Out of all the employees who strongly agreed that they feel emotionally drained by their work, in total 99% somewhat agreed or strongly agreed that their workplace stress affects their mental health (see the graph above). Indeed, that is a subjective opinion, but what surprised us is that this number is even greater than any similar figure that we have seen before.

It shows that, in retrospect, most employees know what burned them out and got them mentally ill. And yes, that is stress!

However, knowing something afterward is very little help for you! You need to be coping with stress now, regardless do you work from home or the office, or any other location.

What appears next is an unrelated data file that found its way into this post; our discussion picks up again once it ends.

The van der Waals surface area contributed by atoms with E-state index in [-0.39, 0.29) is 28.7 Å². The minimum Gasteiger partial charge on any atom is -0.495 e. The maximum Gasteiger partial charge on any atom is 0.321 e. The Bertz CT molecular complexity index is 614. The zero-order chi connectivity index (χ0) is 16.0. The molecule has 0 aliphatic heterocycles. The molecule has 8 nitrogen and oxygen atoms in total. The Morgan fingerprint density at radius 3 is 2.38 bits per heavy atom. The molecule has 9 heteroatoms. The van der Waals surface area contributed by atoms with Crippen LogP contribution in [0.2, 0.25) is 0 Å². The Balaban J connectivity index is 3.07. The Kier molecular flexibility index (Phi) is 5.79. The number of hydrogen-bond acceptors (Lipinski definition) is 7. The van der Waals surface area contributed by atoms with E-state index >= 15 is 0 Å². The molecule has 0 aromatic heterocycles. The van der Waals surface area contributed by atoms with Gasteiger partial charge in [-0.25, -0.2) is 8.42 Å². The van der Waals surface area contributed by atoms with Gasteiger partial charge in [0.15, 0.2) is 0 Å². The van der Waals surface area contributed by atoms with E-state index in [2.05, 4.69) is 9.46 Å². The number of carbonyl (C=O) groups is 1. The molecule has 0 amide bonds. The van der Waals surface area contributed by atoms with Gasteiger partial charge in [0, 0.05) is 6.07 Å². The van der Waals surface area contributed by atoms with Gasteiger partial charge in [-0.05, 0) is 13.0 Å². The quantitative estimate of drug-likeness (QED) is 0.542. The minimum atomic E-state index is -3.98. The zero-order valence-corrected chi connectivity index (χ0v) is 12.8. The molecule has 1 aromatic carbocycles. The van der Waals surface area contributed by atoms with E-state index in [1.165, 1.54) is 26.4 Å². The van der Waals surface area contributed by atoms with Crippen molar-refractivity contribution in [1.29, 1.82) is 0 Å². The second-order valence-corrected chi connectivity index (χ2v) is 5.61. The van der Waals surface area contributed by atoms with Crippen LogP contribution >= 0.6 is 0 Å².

Another study by the APA claimed a few years ago that burned out employees are 2.6 times as likely to be actively seeking a different job, 63% more likely to take a sick day, and 23% more likely to visit the emergency room.

People who experience the final phase of burnout might never return to the workplace that got them unwell. 

Does this wake your interest to keep your top talent with you? After all, burnout mostly affects top experts and other key players in your team.

Now let's take a step back and ask what is the most common pathway to burnout? The answer is stress. And mostly, it is positive stress that initially can give people drive.

Let's go back to the basics and explain:

  1. What is stress?
  2. What are stress symptoms?
  3. What is the stressor?


Stress is easiest to define as your own adverse inner reaction that you experience when you face excessive external pressures that you fail to handle within your mind.